Minor role of fatty acid for mitochondial metabolism during insulin secretion
Aims: An appropriate insulin secretion by pancreatic beta-cells is necessary to maintain glucose homeostasis. In these cells a rise in plasma glucose results in an increased metabolism and an elevated cytoplasmic ATP/ADP ratio that finally triggers insulin granule exocytosis. In addition to this triggering pathway one or more amplifying pathways – activated by amino acids or fatty acid – enhance secretion by promoting insulin granule recruitment to, and priming at, the plasma membrane. The aim of this study was to clarify to which extend fatty acids increase insulin secretion via mitochondrial respiratory activity.
Methods: To study the impact of fatty acids on insulin secretion we isolated islets of Langerhans from mice and exposed them to glucose and fatty acids to determine insulin secretion as well as oxygen consumption rate with a Seahorse XF24 – 3 extracellular flux analyzer.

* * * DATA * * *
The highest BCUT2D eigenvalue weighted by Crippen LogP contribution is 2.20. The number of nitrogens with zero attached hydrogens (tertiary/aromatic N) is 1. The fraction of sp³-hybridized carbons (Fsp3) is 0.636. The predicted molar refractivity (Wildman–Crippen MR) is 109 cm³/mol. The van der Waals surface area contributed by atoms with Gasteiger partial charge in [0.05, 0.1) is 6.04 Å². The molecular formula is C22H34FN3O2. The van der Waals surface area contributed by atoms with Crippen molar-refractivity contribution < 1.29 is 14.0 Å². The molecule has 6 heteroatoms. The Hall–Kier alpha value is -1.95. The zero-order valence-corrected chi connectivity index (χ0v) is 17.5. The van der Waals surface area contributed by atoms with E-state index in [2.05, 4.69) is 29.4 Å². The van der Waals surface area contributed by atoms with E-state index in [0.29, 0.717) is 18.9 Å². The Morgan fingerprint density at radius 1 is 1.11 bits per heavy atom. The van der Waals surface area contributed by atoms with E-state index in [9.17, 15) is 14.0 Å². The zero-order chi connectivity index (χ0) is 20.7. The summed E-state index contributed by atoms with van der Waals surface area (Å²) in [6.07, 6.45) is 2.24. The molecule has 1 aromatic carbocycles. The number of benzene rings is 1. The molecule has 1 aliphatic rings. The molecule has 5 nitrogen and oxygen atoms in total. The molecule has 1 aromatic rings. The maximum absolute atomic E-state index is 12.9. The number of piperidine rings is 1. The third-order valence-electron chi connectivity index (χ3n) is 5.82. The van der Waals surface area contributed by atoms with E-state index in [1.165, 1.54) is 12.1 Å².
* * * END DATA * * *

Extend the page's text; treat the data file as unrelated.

Results: Treatment of isolated islets with glucose (20 mM) increased insulin secretion 2.4 fold, whereas the additional stimulation with palmitate increased insulin release 10.6 fold. The coupling efficiency increased form 0.42 ± 0.04 to 0.67 ± 0.03 in response to glucose treatment, whereas the combination of glucose plus palmitate raised coupling efficiancy to 0.70 ± 0.03, indicating that the capacity of the respiratory activity for ATP production is not strongly elevated by fatty acids.
Conclusion: Our data clearly demonstrate that fatty acid-induced insulin secretion is only negligibly mediated by the mitochondrial activity, supporting the important role of an amplifying pathway.